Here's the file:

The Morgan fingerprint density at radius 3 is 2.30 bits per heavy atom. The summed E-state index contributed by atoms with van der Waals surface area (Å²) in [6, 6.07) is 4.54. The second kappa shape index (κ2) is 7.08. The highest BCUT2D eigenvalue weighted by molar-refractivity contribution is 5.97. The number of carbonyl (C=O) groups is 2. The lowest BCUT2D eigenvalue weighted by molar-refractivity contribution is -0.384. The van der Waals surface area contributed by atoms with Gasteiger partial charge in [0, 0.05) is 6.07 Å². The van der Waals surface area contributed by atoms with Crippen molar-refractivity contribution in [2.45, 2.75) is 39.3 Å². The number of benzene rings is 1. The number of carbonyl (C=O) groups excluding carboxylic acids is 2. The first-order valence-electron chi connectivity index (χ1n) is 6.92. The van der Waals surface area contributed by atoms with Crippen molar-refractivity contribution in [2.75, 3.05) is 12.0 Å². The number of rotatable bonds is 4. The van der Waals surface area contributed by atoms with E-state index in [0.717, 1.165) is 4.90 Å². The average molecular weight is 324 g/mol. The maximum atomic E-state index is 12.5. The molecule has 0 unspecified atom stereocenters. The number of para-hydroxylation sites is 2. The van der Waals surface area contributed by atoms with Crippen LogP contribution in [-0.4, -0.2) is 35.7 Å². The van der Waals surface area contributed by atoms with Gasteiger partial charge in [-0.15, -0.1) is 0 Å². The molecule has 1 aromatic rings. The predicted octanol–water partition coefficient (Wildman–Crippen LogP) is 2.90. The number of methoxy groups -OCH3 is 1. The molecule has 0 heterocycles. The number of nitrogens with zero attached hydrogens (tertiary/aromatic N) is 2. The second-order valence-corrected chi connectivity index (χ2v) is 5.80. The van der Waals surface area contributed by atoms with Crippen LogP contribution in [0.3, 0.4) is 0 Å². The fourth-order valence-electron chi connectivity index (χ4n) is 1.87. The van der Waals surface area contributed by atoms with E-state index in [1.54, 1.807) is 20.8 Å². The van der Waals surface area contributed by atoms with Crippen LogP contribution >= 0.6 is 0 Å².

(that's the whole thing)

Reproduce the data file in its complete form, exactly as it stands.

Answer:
The Morgan fingerprint density at radius 3 is 2.30 bits per heavy atom. The summed E-state index contributed by atoms with van der Waals surface area (Å²) in [6, 6.07) is 4.54. The second kappa shape index (κ2) is 7.08. The highest BCUT2D eigenvalue weighted by molar-refractivity contribution is 5.97. The number of carbonyl (C=O) groups is 2. The lowest BCUT2D eigenvalue weighted by molar-refractivity contribution is -0.384. The van der Waals surface area contributed by atoms with Gasteiger partial charge in [0, 0.05) is 6.07 Å². The van der Waals surface area contributed by atoms with Crippen molar-refractivity contribution in [2.45, 2.75) is 39.3 Å². The number of benzene rings is 1. The number of carbonyl (C=O) groups excluding carboxylic acids is 2. The first-order valence-electron chi connectivity index (χ1n) is 6.92. The van der Waals surface area contributed by atoms with Crippen molar-refractivity contribution in [2.75, 3.05) is 12.0 Å². The number of rotatable bonds is 4. The van der Waals surface area contributed by atoms with E-state index in [0.717, 1.165) is 4.90 Å². The average molecular weight is 324 g/mol. The maximum atomic E-state index is 12.5. The molecule has 0 unspecified atom stereocenters. The number of para-hydroxylation sites is 2. The van der Waals surface area contributed by atoms with Crippen LogP contribution in [-0.4, -0.2) is 35.7 Å². The van der Waals surface area contributed by atoms with Gasteiger partial charge in [-0.15, -0.1) is 0 Å². The molecule has 1 aromatic rings. The predicted octanol–water partition coefficient (Wildman–Crippen LogP) is 2.90. The number of methoxy groups -OCH3 is 1. The molecule has 0 heterocycles. The number of nitrogens with zero attached hydrogens (tertiary/aromatic N) is 2. The second-order valence-corrected chi connectivity index (χ2v) is 5.80. The van der Waals surface area contributed by atoms with Crippen LogP contribution in [0.3, 0.4) is 0 Å². The fourth-order valence-electron chi connectivity index (χ4n) is 1.87. The van der Waals surface area contributed by atoms with E-state index in [1.54, 1.807) is 20.8 Å². The van der Waals surface area contributed by atoms with Crippen LogP contribution >= 0.6 is 0 Å².